Editorial for the First Workshop on Mining Scientific Papers: Computational Linguistics and Bibliometrics

Atanassova, Iana; Bertin, Marc; Mayr, Philipp
Fonte: Universidade Cornell Publicador: Universidade Cornell
Tipo: Artigo de Revista Científica
Publicado em 17/06/2015
Relevância na Pesquisa
27.63%
The workshop "Mining Scientific Papers: Computational Linguistics and Bibliometrics" (CLBib 2015), co-located with the 15th International Society of Scientometrics and Informetrics Conference (ISSI 2015), brought together researchers in Bibliometrics and Computational Linguistics in order to study the ways Bibliometrics can benefit from large-scale text analytics and sense mining of scientific papers, thus exploring the interdisciplinarity of Bibliometrics and Natural Language Processing (NLP). The goals of the workshop were to answer questions like: How can we enhance author network analysis and Bibliometrics using data obtained by text analytics? What insights can NLP provide on the structure of scientific writing, on citation networks, and on in-text citation analysis? This workshop is the first step to foster the reflection on the interdisciplinarity and the benefits that the two disciplines Bibliometrics and Natural Language Processing can drive from it.; Comment: 4 pages, Workshop on Mining Scientific Papers: Computational Linguistics and Bibliometrics at ISSI 2015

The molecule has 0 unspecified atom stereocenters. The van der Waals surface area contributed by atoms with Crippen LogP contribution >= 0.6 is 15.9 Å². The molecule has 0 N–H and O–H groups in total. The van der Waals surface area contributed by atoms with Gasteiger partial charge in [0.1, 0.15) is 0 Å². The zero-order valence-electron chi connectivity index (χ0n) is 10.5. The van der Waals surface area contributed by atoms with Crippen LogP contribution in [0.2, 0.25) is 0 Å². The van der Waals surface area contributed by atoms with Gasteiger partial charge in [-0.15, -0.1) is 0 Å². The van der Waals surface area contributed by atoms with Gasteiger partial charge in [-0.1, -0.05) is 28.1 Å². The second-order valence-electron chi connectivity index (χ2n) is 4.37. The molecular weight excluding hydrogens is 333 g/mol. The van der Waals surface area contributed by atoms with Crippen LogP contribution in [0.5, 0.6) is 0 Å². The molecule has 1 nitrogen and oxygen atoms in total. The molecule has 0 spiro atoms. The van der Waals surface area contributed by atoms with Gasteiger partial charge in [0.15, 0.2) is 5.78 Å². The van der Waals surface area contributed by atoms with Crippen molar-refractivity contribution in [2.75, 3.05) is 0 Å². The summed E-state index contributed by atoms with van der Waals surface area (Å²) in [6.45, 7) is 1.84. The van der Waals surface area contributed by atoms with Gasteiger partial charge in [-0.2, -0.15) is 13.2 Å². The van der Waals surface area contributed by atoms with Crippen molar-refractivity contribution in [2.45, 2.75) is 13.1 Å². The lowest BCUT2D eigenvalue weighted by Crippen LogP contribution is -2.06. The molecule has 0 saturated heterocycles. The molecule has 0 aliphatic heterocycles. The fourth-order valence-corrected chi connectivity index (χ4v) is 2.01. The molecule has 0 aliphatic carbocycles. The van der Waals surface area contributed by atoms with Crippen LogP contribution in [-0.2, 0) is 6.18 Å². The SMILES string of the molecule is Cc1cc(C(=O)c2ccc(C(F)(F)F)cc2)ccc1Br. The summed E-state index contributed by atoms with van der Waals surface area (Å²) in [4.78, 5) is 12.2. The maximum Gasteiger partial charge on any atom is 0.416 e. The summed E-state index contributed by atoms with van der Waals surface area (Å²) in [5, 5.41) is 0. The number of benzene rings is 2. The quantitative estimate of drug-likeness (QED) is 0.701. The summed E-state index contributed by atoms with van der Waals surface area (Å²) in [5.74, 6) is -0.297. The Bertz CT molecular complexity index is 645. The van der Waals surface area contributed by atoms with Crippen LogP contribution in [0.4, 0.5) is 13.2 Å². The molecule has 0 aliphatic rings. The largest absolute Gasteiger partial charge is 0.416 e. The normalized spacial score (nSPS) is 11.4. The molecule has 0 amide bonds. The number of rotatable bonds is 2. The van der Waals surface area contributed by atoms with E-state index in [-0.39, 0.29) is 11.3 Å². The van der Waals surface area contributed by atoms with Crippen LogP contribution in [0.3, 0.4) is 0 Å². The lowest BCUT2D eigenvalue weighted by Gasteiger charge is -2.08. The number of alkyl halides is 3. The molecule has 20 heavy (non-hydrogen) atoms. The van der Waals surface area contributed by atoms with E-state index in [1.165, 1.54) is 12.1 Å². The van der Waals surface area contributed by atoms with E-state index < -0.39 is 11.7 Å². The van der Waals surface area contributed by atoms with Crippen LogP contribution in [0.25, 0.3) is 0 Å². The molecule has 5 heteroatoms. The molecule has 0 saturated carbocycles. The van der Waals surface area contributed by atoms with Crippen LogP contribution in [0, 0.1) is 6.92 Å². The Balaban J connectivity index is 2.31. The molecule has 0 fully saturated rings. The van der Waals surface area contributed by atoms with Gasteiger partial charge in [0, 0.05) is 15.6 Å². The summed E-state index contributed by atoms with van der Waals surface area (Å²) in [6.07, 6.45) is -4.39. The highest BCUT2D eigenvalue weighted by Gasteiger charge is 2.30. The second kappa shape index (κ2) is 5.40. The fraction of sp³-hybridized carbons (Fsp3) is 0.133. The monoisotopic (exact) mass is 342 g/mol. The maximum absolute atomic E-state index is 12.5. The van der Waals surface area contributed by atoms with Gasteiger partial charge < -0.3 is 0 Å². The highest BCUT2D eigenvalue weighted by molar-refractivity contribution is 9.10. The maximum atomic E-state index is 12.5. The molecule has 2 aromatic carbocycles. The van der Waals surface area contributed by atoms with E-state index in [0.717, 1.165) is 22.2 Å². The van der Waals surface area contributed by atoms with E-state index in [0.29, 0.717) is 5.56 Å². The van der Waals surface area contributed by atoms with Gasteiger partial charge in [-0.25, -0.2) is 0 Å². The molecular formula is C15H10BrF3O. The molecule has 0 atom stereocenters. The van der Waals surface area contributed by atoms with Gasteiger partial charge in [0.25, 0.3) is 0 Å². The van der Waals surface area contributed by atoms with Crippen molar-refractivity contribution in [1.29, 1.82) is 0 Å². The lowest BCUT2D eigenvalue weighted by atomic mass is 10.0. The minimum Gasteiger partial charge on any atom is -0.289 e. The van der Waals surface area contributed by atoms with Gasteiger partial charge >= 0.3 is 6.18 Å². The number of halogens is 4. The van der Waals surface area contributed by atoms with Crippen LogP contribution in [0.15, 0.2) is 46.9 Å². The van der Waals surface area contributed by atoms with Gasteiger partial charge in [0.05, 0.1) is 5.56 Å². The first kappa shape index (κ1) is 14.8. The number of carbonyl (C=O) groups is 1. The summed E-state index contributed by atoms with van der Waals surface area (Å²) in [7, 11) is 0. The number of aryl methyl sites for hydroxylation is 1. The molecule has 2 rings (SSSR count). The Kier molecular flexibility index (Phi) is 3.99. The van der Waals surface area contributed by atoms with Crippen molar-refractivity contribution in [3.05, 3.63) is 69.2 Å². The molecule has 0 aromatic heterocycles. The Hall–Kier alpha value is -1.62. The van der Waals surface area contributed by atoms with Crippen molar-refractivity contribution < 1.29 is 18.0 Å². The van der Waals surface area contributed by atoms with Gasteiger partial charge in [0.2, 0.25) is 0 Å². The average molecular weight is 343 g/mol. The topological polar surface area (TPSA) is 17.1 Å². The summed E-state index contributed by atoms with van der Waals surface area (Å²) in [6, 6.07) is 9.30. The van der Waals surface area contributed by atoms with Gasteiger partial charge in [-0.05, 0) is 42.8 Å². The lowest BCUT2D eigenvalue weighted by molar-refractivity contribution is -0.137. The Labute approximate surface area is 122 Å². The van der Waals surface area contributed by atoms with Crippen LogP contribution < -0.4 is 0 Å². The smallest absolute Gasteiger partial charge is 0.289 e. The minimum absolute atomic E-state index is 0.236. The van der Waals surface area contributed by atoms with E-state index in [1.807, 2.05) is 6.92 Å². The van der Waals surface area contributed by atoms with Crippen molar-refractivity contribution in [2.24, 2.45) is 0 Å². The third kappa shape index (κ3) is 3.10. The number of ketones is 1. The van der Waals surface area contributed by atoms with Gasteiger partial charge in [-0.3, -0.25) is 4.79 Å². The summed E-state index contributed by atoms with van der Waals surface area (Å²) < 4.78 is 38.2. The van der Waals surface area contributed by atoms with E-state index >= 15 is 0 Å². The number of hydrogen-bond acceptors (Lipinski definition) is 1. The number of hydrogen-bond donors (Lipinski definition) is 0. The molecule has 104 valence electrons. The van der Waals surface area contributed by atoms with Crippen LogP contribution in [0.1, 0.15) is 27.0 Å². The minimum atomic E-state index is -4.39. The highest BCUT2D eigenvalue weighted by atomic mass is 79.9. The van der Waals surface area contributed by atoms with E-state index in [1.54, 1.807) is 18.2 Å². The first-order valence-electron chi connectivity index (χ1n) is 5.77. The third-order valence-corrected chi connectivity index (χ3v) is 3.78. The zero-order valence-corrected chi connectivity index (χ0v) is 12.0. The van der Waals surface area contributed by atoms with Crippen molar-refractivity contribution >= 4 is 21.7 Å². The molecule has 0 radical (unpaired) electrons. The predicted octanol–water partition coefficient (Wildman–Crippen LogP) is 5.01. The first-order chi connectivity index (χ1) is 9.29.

How to calculate the practical significance of citation impact differences? An empirical example from evaluative institutional bibliometrics using adjusted predictions and marginal effects

Bornmann, Lutz; Williams, Richard
Fonte: Universidade Cornell Publicador: Universidade Cornell
Tipo: Artigo de Revista Científica
Publicado em 09/01/2013
Relevância na Pesquisa
27.16%
Evaluative bibliometrics is concerned with comparing research units by using statistical procedures. According to Williams (2012) an empirical study should be concerned with the substantive and practical significance of the findings as well as the sign and statistical significance of effects. In this study we will explain what adjusted predictions and marginal effects are and how useful they are for institutional evaluative bibliometrics. As an illustration, we will calculate a regression model using publications (and citation data) produced by four universities in German-speaking countries from 1980 to 2010. We will show how these predictions and effects can be estimated and plotted, and how this makes it far easier to get a practical feel for the substantive meaning of results in evaluative bibliometric studies. We will focus particularly on Average Adjusted Predictions (AAPs), Average Marginal Effects (AMEs), Adjusted Predictions at Representative Values (APRVs) and Marginal Effects at Representative Values (MERVs).